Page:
LEARN HOW TO HAVE A BLAST IN BIG BREEZE
Heavy Air Set-up
DEPOWER & HIKE!
If you know it will be a very windy day, shorten your spreaders before going on the water and be sure to put pins in your spreaders. This can help prevent your mast from inverting.
Before the start, be sure you are at your strong wind setting (16 - 20+ knots). Women will arrive at this setting before heavier teams teams. Depending on your forestay length, it may be too hard to get that much tension on land. It will be easier on the water.
To be safe and to help prevent your mast from inverting, while sailing upwind, lock your mast by pulling the slack out of both the forward puller and the after puller. Light teams will sail with the mast very far forward (near the front of the partners). Let the mast go to that position and lock it in place.
THE VANG IS YOUR FRIEND - HIKE
In heavy air, the outhaul and main cunningham should be pulled to the maximum. The jib cloth should be pulled until there are no wrinkles in the jib.
You will need to hike a lot. You will use a lot of vang, pulling it on more in the major puffs. It is possible to use too much vang. If you have too much vang, you will feel stuck, not able to put the bow down. It will feel like the bow always wants to head up too much.
Crews be careful not to have the jib too tight - 2.5cm - 6cm (1" - 2.5") from the edge of the spreaders is usually good. Ease the jib a little in major puffs. Skippers need to play the mainsail, easing and trimming to keep the boat flat. Do not cleat the main. If you are easing the main constantly, you should also ease your jib leads (2.5 cm - 4cm/3/4" - 1.5").
If your boat has a traveler, you can ease it down some. This should help with forward speed and you won't fight the boat as much. You will know if you have eased too much traveler, if you gain forward speed, but lose height against the boats around you.
THE POLE MUST NOT TOUCH THE WATER
The vang must be eased before you round the windward mark, so that the mast does not invert. Hike hard around the mark and when the boat is stable, launch the pole. The pole is much harder to launch with strong wind and the crew may need to help the skipper cleat the jib sheet.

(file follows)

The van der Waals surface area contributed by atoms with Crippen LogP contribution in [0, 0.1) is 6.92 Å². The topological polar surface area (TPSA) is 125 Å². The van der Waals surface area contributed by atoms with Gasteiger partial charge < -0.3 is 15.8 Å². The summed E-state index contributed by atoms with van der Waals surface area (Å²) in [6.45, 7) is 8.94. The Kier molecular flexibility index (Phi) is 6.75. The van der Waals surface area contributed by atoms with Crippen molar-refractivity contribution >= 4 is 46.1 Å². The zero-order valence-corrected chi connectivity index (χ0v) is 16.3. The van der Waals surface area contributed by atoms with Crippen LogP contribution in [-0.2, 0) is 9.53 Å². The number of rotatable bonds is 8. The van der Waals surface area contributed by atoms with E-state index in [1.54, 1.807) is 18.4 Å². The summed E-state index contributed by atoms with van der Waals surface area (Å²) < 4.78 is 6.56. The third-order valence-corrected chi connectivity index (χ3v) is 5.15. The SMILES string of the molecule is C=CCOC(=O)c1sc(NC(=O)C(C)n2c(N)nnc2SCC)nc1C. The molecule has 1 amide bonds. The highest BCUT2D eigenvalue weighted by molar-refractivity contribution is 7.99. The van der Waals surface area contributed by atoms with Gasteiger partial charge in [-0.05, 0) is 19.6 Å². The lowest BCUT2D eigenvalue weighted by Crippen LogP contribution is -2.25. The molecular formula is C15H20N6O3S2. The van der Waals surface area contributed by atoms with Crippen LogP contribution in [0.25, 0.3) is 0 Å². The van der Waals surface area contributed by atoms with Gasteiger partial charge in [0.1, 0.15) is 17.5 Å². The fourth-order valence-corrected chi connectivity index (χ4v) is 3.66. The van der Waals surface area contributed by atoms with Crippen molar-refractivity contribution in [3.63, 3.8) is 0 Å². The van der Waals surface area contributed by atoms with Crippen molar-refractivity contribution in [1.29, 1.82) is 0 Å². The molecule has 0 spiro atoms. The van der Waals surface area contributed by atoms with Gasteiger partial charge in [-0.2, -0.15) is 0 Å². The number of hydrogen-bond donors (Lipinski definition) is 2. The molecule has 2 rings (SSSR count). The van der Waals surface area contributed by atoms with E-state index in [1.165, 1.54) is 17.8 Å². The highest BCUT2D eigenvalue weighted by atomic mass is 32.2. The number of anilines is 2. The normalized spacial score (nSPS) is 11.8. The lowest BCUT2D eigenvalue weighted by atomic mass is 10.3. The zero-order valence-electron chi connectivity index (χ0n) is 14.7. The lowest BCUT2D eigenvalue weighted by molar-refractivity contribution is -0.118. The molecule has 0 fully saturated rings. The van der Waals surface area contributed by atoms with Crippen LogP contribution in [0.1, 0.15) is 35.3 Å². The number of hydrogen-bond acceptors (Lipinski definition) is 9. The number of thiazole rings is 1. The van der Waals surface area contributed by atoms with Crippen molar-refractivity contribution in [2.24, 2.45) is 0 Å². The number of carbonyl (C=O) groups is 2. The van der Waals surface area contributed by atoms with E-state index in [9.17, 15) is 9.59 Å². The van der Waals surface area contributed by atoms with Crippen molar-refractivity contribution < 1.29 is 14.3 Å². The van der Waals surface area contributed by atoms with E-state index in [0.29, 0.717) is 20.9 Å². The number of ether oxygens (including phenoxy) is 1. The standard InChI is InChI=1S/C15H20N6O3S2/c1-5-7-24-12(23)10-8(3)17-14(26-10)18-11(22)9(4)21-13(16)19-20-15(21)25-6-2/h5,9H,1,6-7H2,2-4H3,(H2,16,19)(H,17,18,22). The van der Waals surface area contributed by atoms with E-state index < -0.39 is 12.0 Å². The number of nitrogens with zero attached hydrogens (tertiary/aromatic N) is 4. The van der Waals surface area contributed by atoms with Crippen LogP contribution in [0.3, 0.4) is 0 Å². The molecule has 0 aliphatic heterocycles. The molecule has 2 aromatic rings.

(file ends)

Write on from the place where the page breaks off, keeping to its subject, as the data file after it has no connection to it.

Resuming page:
Once the pole is out, ease the control lines and jib halyard, but do not pull the mast back. Keep it neutral. Pull the board up to the normal downwind position. You may want to put the board down to the reaching position for the jibe.
On the downwind, the crew is responsible for bow maintenance, moving forward of the vang to help initiate surfing down a wave, and moving back before the bow submarines. Be sure not to let the pole touch the water, this can cause the mast to invert.
Pulling the main across during a jibe will be more difficult. The crew should not relaunch the pole again until the boat is stable. The crew may need to help the skipper cleat the jib sheet after the pole is launched.
Take the pole down early, well before the leeward mark.
Campeonato Nacional de Portugal 2019 CNCascais © Anna Zykova
In the Snipe Class, reaching courses are usually only sailed when the winds is 15 knots or above. Reaching is a skill and if you can reach well in a Snipe, you will pass boats and have fun.
Hike hard while rounding the windward mark. The crew then pulls up the board up to the reaching position. Be sure the boat is stable and flat before pulling up the board. The skipper should stay high until there is a good moment to drive down, so that the crew can launch the pole. The crew will need to help the skipper cleat the jib sheet. The crew then puts the jib sheet under the reaching hook next to the shroud. The skipper should ease the jib halyard about 2cm (3/4").
Both the skipper and crew hike on the reaches. The crew moves in and out, controlling the heel (angle of the boat). The crew should have the pole launcher line in their hand. The crew can hold the line while hiking out for stability and be ready to release the pole if the mast begins to invert or if the boat begins to capsize.
Reach to Reach Jibes
STABILTY AND PATIENCE NEEDED
The Snipe is relatively stable through jibes in windy conditions. The crew should release the pole well before the jibe mark. The crew should stay as far to windward as possible during this time. The crew may need to help the skipper pull the mainsail across during the jibe, but the timing is very important. Don't force the jibe too much.
The crew should move to the windward side as soon as possible during the jibe and trim the jib on the new side, as soon as possible to help stabilize the boat. Moving across the boat is not easy, because the vang and daggerboard will be in your way.
After the jibe, continue without the pole. When the skipper has the opportunity to head down, the crew can launch the pole again. Be patient after the jibe and wait for the best time to launch the pole . Being out of control with the pole up is not fast.
HELP PREVENT INVERSION
In all conditions, downwind, do not let the end of your pole touch the water. It puts pressure on the mast and can cause inversion
Be sure the vang is eased before rounding the windward mark.
IN VERY STRONG WINDS
Be sure you have secondary pins in your spreaders to prevent the spreaders from inverting (see photo).
As you sail upwind, pull the slack out of mast forward and mast aft lines to lock the mast (in the position where rests naturally).
If sailing downwind, do not ease the jib halyard completely.
Do not pull the mast aft downwind.
If sailing downwind or reaching in very strong wind, pull on the jib halyard before a major gust.
Downwind, the skipper needs to watch the mast in big gusts. If it begins to invert, the crew should release the pole immediately.
Downwind and on the reach, the crew must have the pole line in their hand, ready to release at any moment (while inverting or capsizing).